Feeds

NSW drops NBN access bombshell

NBNCo told to climb a tree

Secure remote control for conventional and virtual desktops

The NSW state government , currently under fire over spiralling electricity costs, has broken off negotiations with NBN Co over access to power poles amid claim and counter-claim over price.

The state’s treasurer, Andrew Stoner, went public on Monday, October 29, with the claim that NBN Co’s offer was $AU400 million less than the state government was seeking.

In a somewhat novel argument, Stoner said because NBN Co would be paying NSW less than the state wanted for access, consumers’ power bills would rise. This is, presumably, separate from the subsidies already paid via power bills to “gold-plate” the network infrastructure.

Most of the NBN fibre network will be underground, courtesy of the multi-billion-dollar deal between NBN Co, Telstra and the federal government. However, where underground ducts aren’t available – in some cases because they’ve only been installed on one side of a street, in other cases because there’s no suitable underground route – the network will use electricity poles. NBN Co has forecast that this could be as much as 25 percent of the network.

The row has become a battle between the Labor federal government and the Liberal state government, with federal communications minister Stephen Conroy claiming that NSW was seeking access payments “six times” as much as other states and territories that have already negotiated agreements with NBN Co.

"If NBN Co were to accept what was on the table, it would cost Australian taxpayers an additional $175 million over the life of the NBN, almost six times what utilities in other states and territories are charging”, he stated.

Mike Quigley, CEO of NBN Co, said: “Putting fibre cables on power poles in NSW brings in more money for the state, not less.

“Where we have an issue is that whereas we’ve negotiated fair and reasonable terms with other utilities in other states, the NSW Government wants to charge us far in excess of anybody else.”

Both NBN Co and senator Conroy have pointed out that the Telecommunications Act could be invoked to keep the network rolling out in NSW.

While the state government continues pointing the finger at the NBN, state-owned electricity network owner Ausgrid has been singled out by the Australian Energy Market Operator for over-spending on its network. The AEMO has said that its billion-dollar over-investment between 2005 and 2009 is already costing consumers around $AU50 a year each.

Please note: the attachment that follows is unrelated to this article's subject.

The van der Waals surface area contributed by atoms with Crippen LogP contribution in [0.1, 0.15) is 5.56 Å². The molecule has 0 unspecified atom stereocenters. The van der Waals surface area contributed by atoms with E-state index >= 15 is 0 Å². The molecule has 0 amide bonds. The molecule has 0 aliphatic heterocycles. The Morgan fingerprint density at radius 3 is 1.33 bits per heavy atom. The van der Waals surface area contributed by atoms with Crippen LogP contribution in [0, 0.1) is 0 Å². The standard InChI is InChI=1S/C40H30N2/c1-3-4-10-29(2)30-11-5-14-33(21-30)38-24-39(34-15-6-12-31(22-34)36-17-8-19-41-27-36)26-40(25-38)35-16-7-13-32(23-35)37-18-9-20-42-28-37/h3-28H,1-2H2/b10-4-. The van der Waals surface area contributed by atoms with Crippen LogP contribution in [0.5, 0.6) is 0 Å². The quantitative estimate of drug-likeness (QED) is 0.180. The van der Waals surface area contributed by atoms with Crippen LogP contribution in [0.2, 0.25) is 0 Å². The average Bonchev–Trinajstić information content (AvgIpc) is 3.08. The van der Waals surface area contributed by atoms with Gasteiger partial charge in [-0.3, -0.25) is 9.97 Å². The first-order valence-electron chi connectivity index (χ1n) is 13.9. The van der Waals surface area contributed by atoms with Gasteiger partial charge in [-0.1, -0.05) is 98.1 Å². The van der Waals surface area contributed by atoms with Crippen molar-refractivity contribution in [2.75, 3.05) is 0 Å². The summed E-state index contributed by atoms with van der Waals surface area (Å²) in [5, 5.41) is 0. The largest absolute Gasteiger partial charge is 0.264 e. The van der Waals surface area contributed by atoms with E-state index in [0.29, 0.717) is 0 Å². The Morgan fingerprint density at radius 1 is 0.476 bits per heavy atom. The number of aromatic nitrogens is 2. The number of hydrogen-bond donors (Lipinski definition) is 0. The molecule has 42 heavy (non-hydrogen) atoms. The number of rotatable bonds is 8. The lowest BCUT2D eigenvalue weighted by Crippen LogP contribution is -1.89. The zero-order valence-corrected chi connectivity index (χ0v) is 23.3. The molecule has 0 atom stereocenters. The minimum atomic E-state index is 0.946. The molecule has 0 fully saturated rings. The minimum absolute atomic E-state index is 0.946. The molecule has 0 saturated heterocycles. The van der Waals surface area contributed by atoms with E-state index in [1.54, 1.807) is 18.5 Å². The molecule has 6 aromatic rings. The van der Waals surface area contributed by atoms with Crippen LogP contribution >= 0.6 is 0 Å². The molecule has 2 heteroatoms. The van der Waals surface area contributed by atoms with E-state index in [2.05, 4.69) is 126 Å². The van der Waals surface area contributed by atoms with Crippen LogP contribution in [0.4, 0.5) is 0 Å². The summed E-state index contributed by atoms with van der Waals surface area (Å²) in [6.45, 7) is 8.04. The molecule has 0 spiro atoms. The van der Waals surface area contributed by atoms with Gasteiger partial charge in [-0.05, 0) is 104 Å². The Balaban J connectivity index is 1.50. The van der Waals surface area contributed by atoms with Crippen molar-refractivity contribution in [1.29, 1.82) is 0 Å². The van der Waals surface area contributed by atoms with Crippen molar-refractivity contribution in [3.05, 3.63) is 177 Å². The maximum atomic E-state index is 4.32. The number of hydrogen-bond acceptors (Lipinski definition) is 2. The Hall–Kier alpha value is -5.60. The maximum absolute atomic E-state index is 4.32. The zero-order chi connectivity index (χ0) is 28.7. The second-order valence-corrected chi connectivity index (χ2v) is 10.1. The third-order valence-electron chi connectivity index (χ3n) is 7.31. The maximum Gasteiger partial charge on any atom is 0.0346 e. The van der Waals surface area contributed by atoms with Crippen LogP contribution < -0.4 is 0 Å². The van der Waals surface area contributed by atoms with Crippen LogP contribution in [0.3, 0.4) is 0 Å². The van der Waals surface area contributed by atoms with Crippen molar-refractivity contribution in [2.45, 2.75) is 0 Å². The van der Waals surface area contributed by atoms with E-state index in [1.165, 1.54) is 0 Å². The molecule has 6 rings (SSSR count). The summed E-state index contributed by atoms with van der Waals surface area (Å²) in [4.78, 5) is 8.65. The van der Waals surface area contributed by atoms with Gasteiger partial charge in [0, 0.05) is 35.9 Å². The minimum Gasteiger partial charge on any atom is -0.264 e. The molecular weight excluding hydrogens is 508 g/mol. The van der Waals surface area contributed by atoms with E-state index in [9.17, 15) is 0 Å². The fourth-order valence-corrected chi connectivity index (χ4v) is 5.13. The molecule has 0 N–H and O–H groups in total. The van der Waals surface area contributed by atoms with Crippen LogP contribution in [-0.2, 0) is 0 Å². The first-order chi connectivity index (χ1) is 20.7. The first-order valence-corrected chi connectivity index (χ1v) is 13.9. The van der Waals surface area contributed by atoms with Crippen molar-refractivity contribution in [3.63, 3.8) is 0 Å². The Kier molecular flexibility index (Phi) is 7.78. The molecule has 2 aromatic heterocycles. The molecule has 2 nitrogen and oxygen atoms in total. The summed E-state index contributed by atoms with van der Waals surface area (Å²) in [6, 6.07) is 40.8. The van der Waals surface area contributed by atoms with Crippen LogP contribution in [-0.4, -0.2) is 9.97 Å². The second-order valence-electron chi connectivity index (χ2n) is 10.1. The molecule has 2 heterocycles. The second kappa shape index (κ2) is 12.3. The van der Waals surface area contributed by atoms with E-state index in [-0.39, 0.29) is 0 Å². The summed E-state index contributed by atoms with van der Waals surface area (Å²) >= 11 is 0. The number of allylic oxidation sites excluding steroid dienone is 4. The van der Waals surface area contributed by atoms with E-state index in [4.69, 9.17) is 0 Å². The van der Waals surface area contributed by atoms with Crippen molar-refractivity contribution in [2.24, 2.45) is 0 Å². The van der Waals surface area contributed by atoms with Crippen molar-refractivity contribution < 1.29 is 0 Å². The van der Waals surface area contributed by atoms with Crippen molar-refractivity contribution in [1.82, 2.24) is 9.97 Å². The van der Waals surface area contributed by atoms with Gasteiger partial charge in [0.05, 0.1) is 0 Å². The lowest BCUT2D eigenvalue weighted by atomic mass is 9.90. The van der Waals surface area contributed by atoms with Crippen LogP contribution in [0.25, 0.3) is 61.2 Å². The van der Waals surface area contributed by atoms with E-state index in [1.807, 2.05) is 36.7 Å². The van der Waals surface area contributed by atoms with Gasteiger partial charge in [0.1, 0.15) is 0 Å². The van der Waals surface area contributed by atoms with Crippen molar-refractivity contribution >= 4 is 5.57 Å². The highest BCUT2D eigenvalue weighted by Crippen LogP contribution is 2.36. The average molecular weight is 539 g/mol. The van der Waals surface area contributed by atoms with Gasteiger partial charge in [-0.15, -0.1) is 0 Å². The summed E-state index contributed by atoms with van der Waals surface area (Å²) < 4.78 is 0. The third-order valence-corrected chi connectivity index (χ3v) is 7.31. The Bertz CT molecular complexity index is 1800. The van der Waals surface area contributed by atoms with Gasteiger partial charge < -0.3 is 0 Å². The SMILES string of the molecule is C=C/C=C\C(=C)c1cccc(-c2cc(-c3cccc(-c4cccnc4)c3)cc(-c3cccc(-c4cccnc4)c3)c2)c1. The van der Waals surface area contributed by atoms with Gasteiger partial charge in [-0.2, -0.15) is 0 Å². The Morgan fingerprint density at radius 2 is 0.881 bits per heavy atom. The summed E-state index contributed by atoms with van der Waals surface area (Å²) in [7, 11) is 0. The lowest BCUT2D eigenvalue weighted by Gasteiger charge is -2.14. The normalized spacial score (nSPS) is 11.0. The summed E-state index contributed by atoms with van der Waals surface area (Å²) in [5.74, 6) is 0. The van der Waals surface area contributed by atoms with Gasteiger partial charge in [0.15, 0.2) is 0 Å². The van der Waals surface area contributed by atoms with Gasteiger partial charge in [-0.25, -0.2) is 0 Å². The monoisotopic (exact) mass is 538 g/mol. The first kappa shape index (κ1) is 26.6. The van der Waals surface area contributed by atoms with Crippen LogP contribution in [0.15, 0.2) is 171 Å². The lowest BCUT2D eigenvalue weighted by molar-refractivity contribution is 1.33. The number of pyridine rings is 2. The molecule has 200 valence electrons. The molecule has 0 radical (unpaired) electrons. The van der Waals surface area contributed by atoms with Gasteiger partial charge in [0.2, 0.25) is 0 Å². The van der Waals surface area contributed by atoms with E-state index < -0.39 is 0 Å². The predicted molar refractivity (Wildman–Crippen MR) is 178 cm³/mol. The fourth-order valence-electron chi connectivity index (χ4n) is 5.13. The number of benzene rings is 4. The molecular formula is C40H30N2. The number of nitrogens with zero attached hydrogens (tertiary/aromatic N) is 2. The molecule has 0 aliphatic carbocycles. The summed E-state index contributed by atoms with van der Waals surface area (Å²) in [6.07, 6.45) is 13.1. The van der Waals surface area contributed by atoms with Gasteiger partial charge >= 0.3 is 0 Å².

The AEMO report, prepared by infrastructure consultants Parsons Brinckerhoff, said Ausgrid’s capex was $AU925 million beyond regulatory benchmarks. ®

Boost IT visibility and business value

More from The Register

next story
'Stop dissing Google or quit': OK, I quit, says Code Club co-founder
And now a message from our sponsors: 'STFU or else'
Ex US cybersecurity czar guilty in child sex abuse website case
Health and Human Services IT security chief headed online to share vile images
Don't even THINK about copyright violation, says Indian state
Pre-emptive arrest for pirates in Karnataka
The police are WRONG: Watching YouTube videos is NOT illegal
And our man Corfield is pretty bloody cross about it
Felony charges? Harsh! Alleged Anon hackers plead guilty to misdemeanours
US judge questions harsh sentence sought by prosecutors
Oz biz regulator discovers shared servers in EPIC FACEPALM
'Not aware' that one IP can hold more than one Website
Apple tried to get a ban on Galaxy, judge said: NO, NO, NO
Judge Koh refuses Samsung ban for the third time
prev story

Whitepapers

Top 10 endpoint backup mistakes
Avoid the ten endpoint backup mistakes to ensure that your critical corporate data is protected and end user productivity is improved.
Implementing global e-invoicing with guaranteed legal certainty
Explaining the role local tax compliance plays in successful supply chain management and e-business and how leading global brands are addressing this.
Backing up distributed data
Eliminating the redundant use of bandwidth and storage capacity and application consolidation in the modern data center.
The essential guide to IT transformation
ServiceNow discusses three IT transformations that can help CIOs automate IT services to transform IT and the enterprise
Next gen security for virtualised datacentres
Legacy security solutions are inefficient due to the architectural differences between physical and virtual environments.